## Designing a Dollhouse

Detail from blueprints for a dollhouse made by members at Girls' Angle.

A fun way to develop visual intuition and imagination as well as get some practice with basic arithmetic is to design a dollhouse. If you don’t want to make a dollhouse, bird houses, tree houses, desk organizers, bridges, and entertainment centers are great alternatives.

Here, I describe how we handled a dollhouse design project at Girls’ Angle so that there would be a focus on developing mathematical ability.

For this project to be effective, you should already have a basic familiarity with the kind of object you are going to design. If this familiarity is not there yet, it is important to look at some examples. For a dollhouse, one’s home can serve as a nice example to think about.

Assuming the basic familiarity is in place, one key to ensuring that this project has mathematical value is to design the dollhouse entirely without props. Imagine the dollhouse in your mind and describe it by making a blueprint. By avoiding props, you force yourself to develop your imagination and ability to visualize things in your mind’s eye.

When the blueprints are complete, make a detailed parts list, again, without the aid of props. Making detailed sketches of all the parts requires you to think through the way everything will fit together. You will inevitably want to make sure that various parts match up properly and since you don’t have props to check this with, you will likely have to do some mathematical computations. Incidentally, if you want more practice using fractions, I recommend using feet and inches instead of the metric system.

Only after you have created a detailed description of all the parts should you then build the dollhouse.  The actual dollhouse will serve to verify your vision and reveal any errors.

By designing the entire dollhouse before building it, the lessons you will learn from any errors will be stronger.  If you instead build the doll house step by step, as you go, it is easy to fall into the habit of making adjustments as needed and there will be few lessons to learn from.  For example, if you put the dollhouse together “as you go,” and a wall turns out too short to meet the ceiling, you’d probably just find a wider piece of wood and the episode will slip by without notice.

Try to convince yourself of the validity of your design before construction takes place.

If you find the process of designing without props frustrating, don’t give in to the temptation to design with props.  Instead, study other examples more and make your designs less ambitious. There’s no shame in starting with a simple box design. If you are still struggling, take a preexisting dollhouse and draw blueprints for it.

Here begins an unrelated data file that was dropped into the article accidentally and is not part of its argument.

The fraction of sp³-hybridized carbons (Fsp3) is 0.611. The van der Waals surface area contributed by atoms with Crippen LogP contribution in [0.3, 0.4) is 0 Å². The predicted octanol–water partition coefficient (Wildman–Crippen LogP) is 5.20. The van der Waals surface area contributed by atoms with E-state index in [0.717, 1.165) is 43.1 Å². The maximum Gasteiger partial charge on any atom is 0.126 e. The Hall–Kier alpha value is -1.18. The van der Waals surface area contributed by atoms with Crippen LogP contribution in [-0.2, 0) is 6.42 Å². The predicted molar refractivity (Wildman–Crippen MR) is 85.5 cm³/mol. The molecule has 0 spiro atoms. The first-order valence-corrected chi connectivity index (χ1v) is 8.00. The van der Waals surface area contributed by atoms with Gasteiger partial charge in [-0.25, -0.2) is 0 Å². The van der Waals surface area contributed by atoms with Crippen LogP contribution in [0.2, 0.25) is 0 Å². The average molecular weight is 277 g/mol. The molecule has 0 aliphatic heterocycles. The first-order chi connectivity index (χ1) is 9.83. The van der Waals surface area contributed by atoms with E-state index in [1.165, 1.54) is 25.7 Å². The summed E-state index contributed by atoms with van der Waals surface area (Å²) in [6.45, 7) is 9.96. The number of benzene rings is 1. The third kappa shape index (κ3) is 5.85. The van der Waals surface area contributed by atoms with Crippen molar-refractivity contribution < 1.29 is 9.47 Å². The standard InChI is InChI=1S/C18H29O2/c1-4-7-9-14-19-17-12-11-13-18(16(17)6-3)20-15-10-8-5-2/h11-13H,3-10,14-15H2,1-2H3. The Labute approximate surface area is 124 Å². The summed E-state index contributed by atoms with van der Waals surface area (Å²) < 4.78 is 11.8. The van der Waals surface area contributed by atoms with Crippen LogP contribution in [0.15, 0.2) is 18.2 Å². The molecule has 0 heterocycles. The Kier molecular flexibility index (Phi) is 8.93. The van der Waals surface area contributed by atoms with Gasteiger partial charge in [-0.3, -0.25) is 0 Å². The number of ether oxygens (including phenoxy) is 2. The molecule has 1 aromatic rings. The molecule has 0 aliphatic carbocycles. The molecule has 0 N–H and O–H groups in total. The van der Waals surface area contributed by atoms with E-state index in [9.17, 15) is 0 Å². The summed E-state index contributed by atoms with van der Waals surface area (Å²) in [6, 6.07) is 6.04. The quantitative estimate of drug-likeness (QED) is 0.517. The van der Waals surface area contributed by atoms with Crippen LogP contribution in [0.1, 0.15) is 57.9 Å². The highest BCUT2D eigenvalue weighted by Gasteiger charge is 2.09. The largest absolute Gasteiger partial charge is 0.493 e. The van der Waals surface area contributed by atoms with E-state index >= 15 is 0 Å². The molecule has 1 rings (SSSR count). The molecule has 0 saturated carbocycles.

Furniture designed by members at Girls' Angle.

Last spring at Girls’ Angle, a number of girls participated in a dollhouse design project.  They carefully drew complete blueprints and made a parts list before we sent all this information to Jane Kostick, a woodworker who makes geometrically inspired wood sculptures and furniture. The reason we outsourced the actual construction of the dollhouse is because we’re a math club for girls, not a shop, so we didn’t want the girls to have to spend time actually cutting out pieces of wood and gluing them together.  We wanted to focus on the conceptual problems, not the practical ones.  This is not to say that actually building the dollhouse isn’t a valuable process.  If you also want to build it, go for it, but stick to your blueprints!

When the finished dollhouse arrived, the girls were surprised by certain features that turned out quite different from what they had imagined. Every discrepancy the designers saw was a valuable adjustment to their inner eye. There were some interesting errors too. For example, the girls designed a beautiful staircase, but when they saw the dollhouse, they saw that there was a missing vertical slat at the very top that a doll could slip through! The mentors noticed that problem but didn’t say anything in order to give the girls the best chance to learn, and, to her credit, Jane didn’t fix it when she built the dollhouse. This mistake reminds me of situations in mathematics where you have to create a list where it’s tricky to figure out where the list ends exactly and you have to make sure that you end the list at just the right place. These girls will be far less prone in the future to the kind of thinking that led to this error.

## More Math

More mathematics can be treated with this project beyond arithmetic and basic geometry. For example, some of our members designed tessellations for the floors and the roof. You could also include arches and domes and aim for a cathedral instead of a dollhouse. Trinity Church in Boston is an inspiring example of what is possible. You could add more curvy elements such as spiral staircases, elliptical rooms, or walls in the spirit of architect Frank Gehry. Geodesic dome homes are fun to construct and require a good dose of trigonometry. For even more inspiration, watch this ode to Frank Lloyd Wright’s masterpiece Fallingwater by Cristóbal Vila.

Part of the process of developing mathematical skill is developing the ability to imagine abstractly, without props. Much of mathematics is abstract and impossible to realize in a concrete way. Designing a dollhouse in the way just described is an entertaining way to take a step towards abstract thinking.